Task Force Campaign Report: Call in the tugboats!

We overshot the mark on the federal budget — now we need tugboats to keep the freighter of government on course

With the 2024 budget season now in the rear-view mirror, it’s a good time to take stock of what we achieved, and how it stacks up against what we wanted. 

We asked for a Task Force — but got something better

Many of you added your voices to our pre-budget ask for Ottawa to create a Generational Fairness Task Force with a mandate to resolve generational tensions in our public policies. This call was at the centre of our budget recommendations. In dozens of meetings with decision-makers, we worked hard to make a compelling case for its formation. 

What our persistent advocacy yielded instead, however, was an entire federal budget organized around the promise of Fairness For Every Generation. Talk about overshooting the mark! 

Few actions have potential to yield as much influence as naming generational fairness as a guiding principle for policy and investment priorities in a high-level document like the budget. And it’s clear that our work is behind this budget theme. Gen Squeeze language is used throughout to describe the systemic challenges facing younger Canadians.

The budget acknowledges that hard work isn’t paying off for younger Canadians today the way it did for previous generations. It speaks to the deck being stacked against younger Canadians, and calls out the imperative of paying for the Canada we want in true Gen Squeeze style: “Financing the investment we need through more debt would be unfair to young Canadians — we want them to inherit prosperity, not our unpaid bills” (p. 331).

This accomplishment is a testament to the determination of the generational fairness movement we’ve been creating together for over a decade. Now, we need to bring the same resolve to making sure Ottawa delivers on its promise, because fixing the generational tensions that crept into our economy and policies over decades requires more than what a single budget can deliver, as our budget analysis explained.

A road map for accountability

Now we're developing a plan to more deeply embed generational fairness as a core principle in government decisions. To start, we're calling for generational fairness point people to ensure the federal government follows through on its new commitments. These measures will secure accountability in the world of politics, in our parliamentary structures, and through external pressure and monitoring.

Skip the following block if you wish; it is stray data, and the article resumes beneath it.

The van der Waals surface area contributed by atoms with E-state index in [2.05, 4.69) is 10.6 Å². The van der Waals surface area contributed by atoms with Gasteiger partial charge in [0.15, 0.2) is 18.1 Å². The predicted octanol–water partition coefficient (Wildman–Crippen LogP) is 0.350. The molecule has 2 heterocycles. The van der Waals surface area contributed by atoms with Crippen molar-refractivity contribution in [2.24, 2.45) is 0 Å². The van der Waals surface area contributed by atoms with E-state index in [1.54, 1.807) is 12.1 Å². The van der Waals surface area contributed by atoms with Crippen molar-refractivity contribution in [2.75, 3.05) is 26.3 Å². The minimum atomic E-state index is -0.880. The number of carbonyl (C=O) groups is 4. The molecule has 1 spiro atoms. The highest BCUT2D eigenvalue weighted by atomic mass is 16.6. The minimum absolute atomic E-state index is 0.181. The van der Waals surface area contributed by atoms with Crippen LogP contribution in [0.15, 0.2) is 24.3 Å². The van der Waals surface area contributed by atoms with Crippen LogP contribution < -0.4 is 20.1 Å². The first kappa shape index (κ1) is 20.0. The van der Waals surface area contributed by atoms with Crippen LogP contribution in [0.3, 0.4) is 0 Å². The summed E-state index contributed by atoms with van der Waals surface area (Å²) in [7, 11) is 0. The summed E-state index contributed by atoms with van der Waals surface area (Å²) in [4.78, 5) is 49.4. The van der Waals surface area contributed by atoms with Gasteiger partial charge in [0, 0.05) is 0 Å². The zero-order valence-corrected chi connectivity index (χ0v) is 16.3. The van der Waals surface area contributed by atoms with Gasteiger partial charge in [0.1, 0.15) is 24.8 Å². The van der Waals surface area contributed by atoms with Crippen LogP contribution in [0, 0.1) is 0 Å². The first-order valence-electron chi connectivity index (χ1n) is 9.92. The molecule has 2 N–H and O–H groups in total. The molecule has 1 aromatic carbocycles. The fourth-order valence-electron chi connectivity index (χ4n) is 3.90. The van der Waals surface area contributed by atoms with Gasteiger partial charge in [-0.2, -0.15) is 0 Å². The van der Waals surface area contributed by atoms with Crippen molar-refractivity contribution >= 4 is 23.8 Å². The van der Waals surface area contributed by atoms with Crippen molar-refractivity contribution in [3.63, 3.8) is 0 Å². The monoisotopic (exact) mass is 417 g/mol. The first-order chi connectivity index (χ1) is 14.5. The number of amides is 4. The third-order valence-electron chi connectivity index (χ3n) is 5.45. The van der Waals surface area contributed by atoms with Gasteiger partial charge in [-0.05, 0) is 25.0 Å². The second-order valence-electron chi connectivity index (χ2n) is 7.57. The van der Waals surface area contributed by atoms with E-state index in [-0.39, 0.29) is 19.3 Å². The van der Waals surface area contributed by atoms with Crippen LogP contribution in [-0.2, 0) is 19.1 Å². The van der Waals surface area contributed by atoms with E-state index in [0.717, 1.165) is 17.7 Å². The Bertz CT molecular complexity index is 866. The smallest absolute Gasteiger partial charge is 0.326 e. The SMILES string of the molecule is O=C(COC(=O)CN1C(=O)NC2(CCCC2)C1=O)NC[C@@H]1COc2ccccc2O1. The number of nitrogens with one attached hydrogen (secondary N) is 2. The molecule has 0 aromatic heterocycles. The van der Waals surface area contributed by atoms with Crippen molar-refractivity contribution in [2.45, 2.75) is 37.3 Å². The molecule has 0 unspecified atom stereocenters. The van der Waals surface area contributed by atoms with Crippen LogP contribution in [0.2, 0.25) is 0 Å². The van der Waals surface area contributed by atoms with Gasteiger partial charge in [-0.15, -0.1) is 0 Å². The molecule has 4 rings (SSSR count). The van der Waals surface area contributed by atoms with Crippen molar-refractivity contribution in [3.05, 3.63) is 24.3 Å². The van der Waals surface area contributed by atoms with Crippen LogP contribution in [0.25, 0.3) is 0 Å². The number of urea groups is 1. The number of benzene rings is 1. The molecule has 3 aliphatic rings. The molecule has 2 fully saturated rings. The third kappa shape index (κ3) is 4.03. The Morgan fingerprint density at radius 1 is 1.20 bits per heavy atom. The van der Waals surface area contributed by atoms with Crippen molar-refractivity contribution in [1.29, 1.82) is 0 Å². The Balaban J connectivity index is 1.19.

The freighter of government changes course slowly — whether or not we’re impatient for change. Just like the tugboats that nudge these cumbersome vessels into the right berth, these point people will keep prodding governments to build a Canada that works for all generations.

The channel is open, thanks to Budget 2024. Having the right tools to navigate turbulent currents will make sure that the promise of “Fairness For Every Generation” is realized. 

Here's what we're pushing the federal government to do next:

  • Appoint a Minister responsible for Fairness for Every Generation. Including generational fairness as part of the mandate given to a specific Minister secures a visible and influential champion at the Cabinet table. A dedicated Minister also ensures that generational fairness is included in annual departmental planning and reporting, creating obligations to document investments and results. Since the policy changes needed to address intergenerational tensions span different federal departments, ideally the designated Minister would sit within a cross-cutting department, like Finance or Treasury. 
  • Appoint a Commissioner for Generational Fairness. Similar to the model in place for the Commissioner of the Environment and Sustainable Development (CESD), Canada needs an arm’s length, independent Commissioner for generational fairness who reports directly to parliament, and isn’t subject to the vagaries of electoral politics. Like the CESD, the Commissioner could be created within the Office of the Auditor General of Canada, with a mandate to deliver non-partisan analysis and recommendations on the state of generational fairness in Canada, and governments’ efforts to achieve it. A Commissioner would push government towards longer-term thinking about policy and fiscal priorities, to ensure that we don’t just meet today’s needs by extracting too much from the shared resources on which future generations also must rely. 
  • Appoint an Advisory Body on Generational Fairness. Similar to the Net-Zero Advisory Body, this group will ensure governments benefit from the expertise of Canadians on intergenerational tensions and solutions. It will help clean up past policy messes, and make sure new policies support people of all ages to thrive. Operating independently of electoral politics, the Task Force would not be party partisan blame games, instead delivering credible intergenerational analyses to form the basis of policy and budget decisions.

As always, we need a loud choir calling for these point people to make our elected leaders respond. Join us and ask others to do the same, so we can grow our power enough to make generational fairness a guiding star for our country — today and for generations to come.

Join us


Andrea LongAndrea Long is Senior Director of Research and Knowledge Mobilization for Gen Squeeze. She has more than 20 years of experience in policy analysis, research and knowledge mobilization on health and social issues, including housing and homelessness, poverty, social determinants of health, and health in all policies.

Share this page:    
Connect with us